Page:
There is also the challenge that comes with posting a slow burn comic, one page a week. For some readers who’re used to the pacing of single-issue comics, or graphic novels, and even some readers who are used to faster webcomics, it can be challenging because the cliffhangers come more often, and the payoff can be less rewarding. I don’t mind it for the most part because posting Jamie the way I do adds a layer of interaction from readers in the comments you don’t get with a book on a shelf. But with every positive prediction of the plots trajectory there are those who assume the worst and drop the story like a hot potato. I guess this is something that can happen in all media that has some form of cliffhanger but with the double-edged sword that is the comment section, webcomics are unique in my opinion. Sometimes I just wanna spoil it all so that some readers can relax and I can prove their negative presumptions wrong, but I choose to live for the readers that share their predictions but trust my vision at the same time.

A rewarding aspect of making Jamie is when I’m writing, and l come to conclusions through the characters that I might not have considered consciously in my own life. It has created a beneficial feedback loop that only gets better when I read comments from readers that expresses how the characters have helped them in one way or another as well. I love it when readers can relate to my story because it means that they are relating to me, so it makes me feel less alone in what I went through, and I hope the readers feel the same.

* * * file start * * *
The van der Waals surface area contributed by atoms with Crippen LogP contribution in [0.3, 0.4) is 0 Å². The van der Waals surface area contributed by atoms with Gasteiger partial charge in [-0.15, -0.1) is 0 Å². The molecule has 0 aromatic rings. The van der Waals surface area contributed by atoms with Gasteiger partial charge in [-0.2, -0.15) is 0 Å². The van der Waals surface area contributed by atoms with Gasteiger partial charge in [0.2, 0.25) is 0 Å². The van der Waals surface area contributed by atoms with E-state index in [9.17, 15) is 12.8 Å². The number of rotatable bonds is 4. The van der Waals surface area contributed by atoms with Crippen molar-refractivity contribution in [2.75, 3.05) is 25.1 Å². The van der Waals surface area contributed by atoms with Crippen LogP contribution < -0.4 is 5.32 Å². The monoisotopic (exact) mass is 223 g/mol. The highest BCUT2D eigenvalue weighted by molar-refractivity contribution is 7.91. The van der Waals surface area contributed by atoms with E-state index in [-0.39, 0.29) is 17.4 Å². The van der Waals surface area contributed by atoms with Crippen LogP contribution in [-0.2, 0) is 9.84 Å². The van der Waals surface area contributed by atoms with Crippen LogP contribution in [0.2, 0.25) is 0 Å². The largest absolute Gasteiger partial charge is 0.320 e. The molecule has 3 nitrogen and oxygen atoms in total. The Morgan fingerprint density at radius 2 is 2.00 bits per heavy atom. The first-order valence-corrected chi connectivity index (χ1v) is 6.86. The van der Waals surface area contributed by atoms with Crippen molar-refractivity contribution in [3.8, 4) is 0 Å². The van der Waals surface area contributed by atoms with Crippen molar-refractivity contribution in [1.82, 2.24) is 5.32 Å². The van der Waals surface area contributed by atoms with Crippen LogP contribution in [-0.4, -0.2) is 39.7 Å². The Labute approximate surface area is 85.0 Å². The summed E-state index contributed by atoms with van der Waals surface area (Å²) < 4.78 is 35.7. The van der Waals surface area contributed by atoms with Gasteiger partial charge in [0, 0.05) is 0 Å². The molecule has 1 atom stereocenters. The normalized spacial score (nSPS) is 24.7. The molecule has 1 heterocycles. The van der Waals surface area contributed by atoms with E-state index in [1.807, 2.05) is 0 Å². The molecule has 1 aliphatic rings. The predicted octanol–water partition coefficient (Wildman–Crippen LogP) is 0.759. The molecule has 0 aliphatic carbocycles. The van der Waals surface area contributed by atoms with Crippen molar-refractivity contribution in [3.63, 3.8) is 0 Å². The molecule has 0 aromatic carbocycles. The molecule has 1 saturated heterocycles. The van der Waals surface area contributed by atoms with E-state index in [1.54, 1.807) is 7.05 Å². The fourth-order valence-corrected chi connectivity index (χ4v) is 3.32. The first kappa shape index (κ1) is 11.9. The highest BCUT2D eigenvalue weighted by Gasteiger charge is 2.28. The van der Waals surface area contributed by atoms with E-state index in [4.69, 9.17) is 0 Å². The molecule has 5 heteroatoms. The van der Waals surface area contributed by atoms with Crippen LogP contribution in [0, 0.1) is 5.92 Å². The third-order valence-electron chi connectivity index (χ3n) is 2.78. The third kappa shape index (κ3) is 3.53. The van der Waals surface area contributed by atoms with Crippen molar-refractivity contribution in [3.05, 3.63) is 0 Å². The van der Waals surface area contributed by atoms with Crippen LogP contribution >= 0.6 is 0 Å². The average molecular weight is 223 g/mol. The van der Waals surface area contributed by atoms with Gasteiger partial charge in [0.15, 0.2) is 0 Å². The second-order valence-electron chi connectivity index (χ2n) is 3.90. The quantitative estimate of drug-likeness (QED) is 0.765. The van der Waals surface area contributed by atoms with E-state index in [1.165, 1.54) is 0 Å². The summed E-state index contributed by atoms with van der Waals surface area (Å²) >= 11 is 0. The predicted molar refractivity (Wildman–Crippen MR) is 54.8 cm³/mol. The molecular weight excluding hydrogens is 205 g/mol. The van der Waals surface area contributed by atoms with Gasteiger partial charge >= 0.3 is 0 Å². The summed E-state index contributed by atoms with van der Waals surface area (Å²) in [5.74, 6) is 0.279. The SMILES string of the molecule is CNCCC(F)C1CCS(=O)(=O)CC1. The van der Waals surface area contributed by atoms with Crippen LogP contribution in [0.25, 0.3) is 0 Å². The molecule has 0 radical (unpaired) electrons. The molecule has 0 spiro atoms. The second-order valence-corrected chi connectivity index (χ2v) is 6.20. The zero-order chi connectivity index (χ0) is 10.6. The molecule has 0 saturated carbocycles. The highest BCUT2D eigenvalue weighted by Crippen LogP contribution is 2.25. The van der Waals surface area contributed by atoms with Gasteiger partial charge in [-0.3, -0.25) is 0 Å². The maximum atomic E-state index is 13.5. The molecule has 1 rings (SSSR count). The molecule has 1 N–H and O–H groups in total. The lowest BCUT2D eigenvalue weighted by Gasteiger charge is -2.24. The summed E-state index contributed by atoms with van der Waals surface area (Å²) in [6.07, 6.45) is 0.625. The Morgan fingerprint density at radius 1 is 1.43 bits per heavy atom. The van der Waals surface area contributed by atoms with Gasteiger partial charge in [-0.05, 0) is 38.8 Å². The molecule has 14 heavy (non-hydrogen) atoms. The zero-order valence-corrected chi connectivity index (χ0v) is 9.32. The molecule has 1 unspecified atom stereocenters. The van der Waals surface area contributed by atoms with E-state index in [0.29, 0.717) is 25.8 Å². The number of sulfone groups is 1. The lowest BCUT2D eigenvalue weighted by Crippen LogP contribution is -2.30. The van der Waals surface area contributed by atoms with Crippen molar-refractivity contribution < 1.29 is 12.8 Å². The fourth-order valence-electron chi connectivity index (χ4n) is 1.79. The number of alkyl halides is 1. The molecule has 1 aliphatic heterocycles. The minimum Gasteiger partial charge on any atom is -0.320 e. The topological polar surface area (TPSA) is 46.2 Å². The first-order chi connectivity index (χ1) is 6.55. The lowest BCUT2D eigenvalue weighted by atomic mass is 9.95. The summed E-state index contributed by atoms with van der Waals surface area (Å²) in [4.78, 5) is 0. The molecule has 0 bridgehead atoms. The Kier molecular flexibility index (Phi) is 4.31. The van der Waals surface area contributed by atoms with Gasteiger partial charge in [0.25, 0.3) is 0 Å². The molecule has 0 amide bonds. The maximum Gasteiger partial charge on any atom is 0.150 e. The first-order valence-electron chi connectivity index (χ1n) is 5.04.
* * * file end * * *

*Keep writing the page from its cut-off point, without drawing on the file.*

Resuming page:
I also love to think that in some way I am encouraging others to get up and make their own stories and share their voices with those that will hear them. When the world can feel so so heavy, I am happy that I can contribute even a little light in the only way I know how.

Caricature of Bre.

KAPLAN: Those who wish to support you directly can pledge to your Patreon, which grants early access to pages, behind-the-scenes content, and (with higher tiers) even stickers and prints. What goes into managing a successful Patreon page in addition to your more “straightforward” cartooning work?

INDIGO: So, I am in no way a pro at Patreon, but what’s important is that you start somewhere. When it comes to structuring your tiers, I would suggest that you don’t bite off more than you can chew, and keep your priorities in check. For me, those priorities are: Keep the comic updating, and treat those that respect me and choose to support my art with that same respect.

Through the years I’ve tried multiple tier structures, and because I was honest and transparent with supporters through my thought process, they encouraged me to experiment with solutions that make us both happy.